Divine Service ~ May 29, 2016 ~ The 2nd Sunday after Pentecost (Stewardship #1)
Our love for Christ is the challenge of our stewardship focus in the coming weeks. It is based upon the words of the Apostle Paul in 2 Corinthians 8:8: “I want to test the sincerity of your love.” Well, today It’s Test Time, and today we hear Who is being tested: it’s a test For We Who Believe.
Divine Service ~ May 22, 2016 ~ The First Sunday after Pentecost (Holy Trinity)
Sin is rampant. The godless get ahead. Deception succeeds. The believer suffers...or so it would seem. But the Word sets forth testimony to the truth of the Triune God through the Holy Spirit. For the Spirit works through the means of grace—the Gospel found in the Word and in the Sacraments—proclaiming the message of the Christ in the waters of baptism and the blood of the Lord’s Supper. This is the Spirit’s message: the Father has given us eternal life, and this life is in his Son.
THE ATHANASIAN CREED
The Athanasian Creed is named after St. Athanasius, a staunch defender of the Christian faith in the fourth century. It was prepared to assist the Church in combating two errors that undermined Bible teaching. One error denied that God’s Son and the Holy Spirit are of one being or Godhead with the Father. The other error denied that Jesus Christ is true God and true man in one person. The Athanasian Creed continues to serve the Christian Church as a standard of the truth. It declares that whoever rejects the doctrine of the Trinity and the doctrine of Christ is without saving faith.
Our congregation uses the Athanasian Creed once a year on Holy Trinity Sunday. However, this should not underscore the importance of such an important and necessary doctrine. Especially in modern society and culture, the message of true salvation through Christ alone is a message that continually needs to be underscored. Perhaps this Creed should even be used more often!
"I will pour out my Spirit." God’s Old Testament people celebrated the gathering of the harvest at the Festival of Weeks, or the Festival of Pentecost. In the New Testament, God sent the promised Counselor on the day we call “Pentecost,” Greek for “fifty,” because he sent the Holy Spirit fifty days after the Resurrection. This day marked the birthday of the New Testament Church and celebrates the harvest of souls won by the Son and gathered by his servants empowered by his Spirit.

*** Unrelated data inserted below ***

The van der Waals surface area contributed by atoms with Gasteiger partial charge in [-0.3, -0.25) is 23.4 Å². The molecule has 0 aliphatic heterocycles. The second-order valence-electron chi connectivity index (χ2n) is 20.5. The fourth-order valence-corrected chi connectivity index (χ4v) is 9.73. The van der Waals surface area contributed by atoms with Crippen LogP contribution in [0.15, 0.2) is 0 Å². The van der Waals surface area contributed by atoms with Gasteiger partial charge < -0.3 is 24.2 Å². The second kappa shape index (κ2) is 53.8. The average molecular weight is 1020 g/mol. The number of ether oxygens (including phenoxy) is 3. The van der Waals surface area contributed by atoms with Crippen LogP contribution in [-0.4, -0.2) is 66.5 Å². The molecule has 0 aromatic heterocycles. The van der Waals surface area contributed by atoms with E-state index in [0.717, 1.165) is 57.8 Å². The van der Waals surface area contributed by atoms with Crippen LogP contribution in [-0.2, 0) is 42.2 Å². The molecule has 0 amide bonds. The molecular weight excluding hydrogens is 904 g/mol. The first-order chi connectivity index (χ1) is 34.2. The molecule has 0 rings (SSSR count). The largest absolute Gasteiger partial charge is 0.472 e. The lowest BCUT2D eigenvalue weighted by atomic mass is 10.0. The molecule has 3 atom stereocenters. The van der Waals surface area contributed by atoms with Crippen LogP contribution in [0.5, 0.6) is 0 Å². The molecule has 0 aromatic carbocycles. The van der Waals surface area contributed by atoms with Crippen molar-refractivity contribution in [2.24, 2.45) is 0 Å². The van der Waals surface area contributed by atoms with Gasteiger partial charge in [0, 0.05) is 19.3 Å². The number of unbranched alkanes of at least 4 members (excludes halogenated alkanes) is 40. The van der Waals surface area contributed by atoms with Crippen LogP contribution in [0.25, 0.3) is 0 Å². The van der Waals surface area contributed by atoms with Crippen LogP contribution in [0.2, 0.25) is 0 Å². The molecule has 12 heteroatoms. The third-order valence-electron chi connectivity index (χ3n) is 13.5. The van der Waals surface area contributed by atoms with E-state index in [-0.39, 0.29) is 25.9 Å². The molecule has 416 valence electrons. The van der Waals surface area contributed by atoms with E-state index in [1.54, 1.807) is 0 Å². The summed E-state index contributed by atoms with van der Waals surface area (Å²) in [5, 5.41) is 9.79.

Pentecost is the third great festival (Nativity, Resurrection, Pentecost) of the Church and has been commemorated since at least 217 A.D. The Church dresses in red to remind us of the tongues of fire that marked the Spirit’s gift and the blood of the martyrs which was the seed of the Church. This day culminates the Season of Easter when our risen Lord now empowers his people to be witnesses of the resurrection for the world.
The Season of Easter draws to a close with a look at Jesus’ High Priestly prayer. Now as then, our risen and ascended Lord Jesus prays for Spirit-inspired unity between the Father and his church. With much anticipation, we look for the coming of the Holy Spirit, confidently living a new life of faith in our ascended Lord.
Forty days ago, the darkness of Lent was dispelled by the light of Easter. For forty days, the Church has cried, “Christ is risen! He is risen indeed!” But forty days after Jesus rose from the dead, he departed from his disciples and was enthroned in glory in heaven. From heaven he rules all things as our Lord and King. Today we celebrate the day he ascended (“went up”) to glory. But he promised not to leave his disciples alone. He promised to send them the Holy Spirit. They waited ten more days, and then on the Festival of Pentecost (“fiftieth day”) they saw Jesus’ promise made good. Next Sunday, we will celebrate that 50th day, the day of Pentecost.
There are some saints in particular whose lives on earth are so closely connected with the earthly life and ministry of Jesus that their stories are literally part of the Gospel itself. Perhaps the most obvious examples would be the apostles and evangelists. In the history of the church, including the history of our Lutheran Church, the commemorations of these saints have been observed with special distinction—always to the praise and glory of Christ Jesus and His Gospel. These days are really treated as “Feasts of Christ,” that is to say, as days when we remember, celebrate, and give thanks for the life that our Lord Jesus Christ lived for us in the flesh. For these reasons, it is appropriate to observe these “Feasts” with the Sacrament of the Altar, in which the Word-made-flesh draws close to us and gives himself to us in much the same way that he came and lived among the apostles and other disciples in the New Testament.
May 1 has been kept as the feast day of St. Philip and St. James since A.D. 561 when on that date, the supposed remains of the two saints were interred in the Church of the Apostles in Rome. But the Church celebrates these saints today not because we have a piece of their earthly bodies to worship; rather, we follow the example of Holy Scripture in remembering those whom God has called to be his own, in whom he has demonstrated his grace of forgiveness and his gift of life (cf. Hebrews 11; Matthew 26:13). Today we give thanks to God for the gift of apostles—specifically Philip and James—who served his church as leaders and missionaries.